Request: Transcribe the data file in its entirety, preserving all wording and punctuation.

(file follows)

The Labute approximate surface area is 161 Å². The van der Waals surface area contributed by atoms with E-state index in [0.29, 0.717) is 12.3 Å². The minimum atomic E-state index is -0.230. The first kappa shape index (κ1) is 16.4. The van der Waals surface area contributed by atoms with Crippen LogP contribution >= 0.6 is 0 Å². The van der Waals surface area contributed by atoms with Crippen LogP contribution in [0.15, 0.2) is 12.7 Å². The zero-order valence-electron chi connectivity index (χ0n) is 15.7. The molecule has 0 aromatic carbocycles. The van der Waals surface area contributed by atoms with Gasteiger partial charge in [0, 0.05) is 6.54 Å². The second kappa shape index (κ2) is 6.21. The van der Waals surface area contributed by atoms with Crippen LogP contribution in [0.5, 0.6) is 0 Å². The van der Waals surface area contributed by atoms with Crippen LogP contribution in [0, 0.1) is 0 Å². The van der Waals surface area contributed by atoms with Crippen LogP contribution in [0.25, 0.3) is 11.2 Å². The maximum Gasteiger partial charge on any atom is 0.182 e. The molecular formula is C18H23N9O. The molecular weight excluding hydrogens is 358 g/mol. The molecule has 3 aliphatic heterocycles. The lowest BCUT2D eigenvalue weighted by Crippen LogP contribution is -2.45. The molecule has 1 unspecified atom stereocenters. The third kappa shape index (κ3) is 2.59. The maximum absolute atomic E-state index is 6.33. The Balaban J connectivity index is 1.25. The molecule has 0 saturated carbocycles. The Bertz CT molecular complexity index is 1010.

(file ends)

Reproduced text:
The Labute approximate surface area is 161 Å². The van der Waals surface area contributed by atoms with E-state index in [0.29, 0.717) is 12.3 Å². The minimum atomic E-state index is -0.230. The first kappa shape index (κ1) is 16.4. The van der Waals surface area contributed by atoms with Crippen LogP contribution >= 0.6 is 0 Å². The van der Waals surface area contributed by atoms with Crippen LogP contribution in [0.15, 0.2) is 12.7 Å². The zero-order valence-electron chi connectivity index (χ0n) is 15.7. The molecule has 0 aromatic carbocycles. The van der Waals surface area contributed by atoms with Gasteiger partial charge in [0, 0.05) is 6.54 Å². The second kappa shape index (κ2) is 6.21. The van der Waals surface area contributed by atoms with Crippen LogP contribution in [0.5, 0.6) is 0 Å². The van der Waals surface area contributed by atoms with Crippen LogP contribution in [0, 0.1) is 0 Å². The van der Waals surface area contributed by atoms with Crippen LogP contribution in [0.25, 0.3) is 11.2 Å². The maximum Gasteiger partial charge on any atom is 0.182 e. The molecular formula is C18H23N9O. The molecular weight excluding hydrogens is 358 g/mol. The molecule has 3 aliphatic heterocycles. The lowest BCUT2D eigenvalue weighted by Crippen LogP contribution is -2.45. The molecule has 1 unspecified atom stereocenters. The third kappa shape index (κ3) is 2.59. The maximum absolute atomic E-state index is 6.33. The Balaban J connectivity index is 1.25. The molecule has 0 saturated carbocycles. The Bertz CT molecular complexity index is 1010.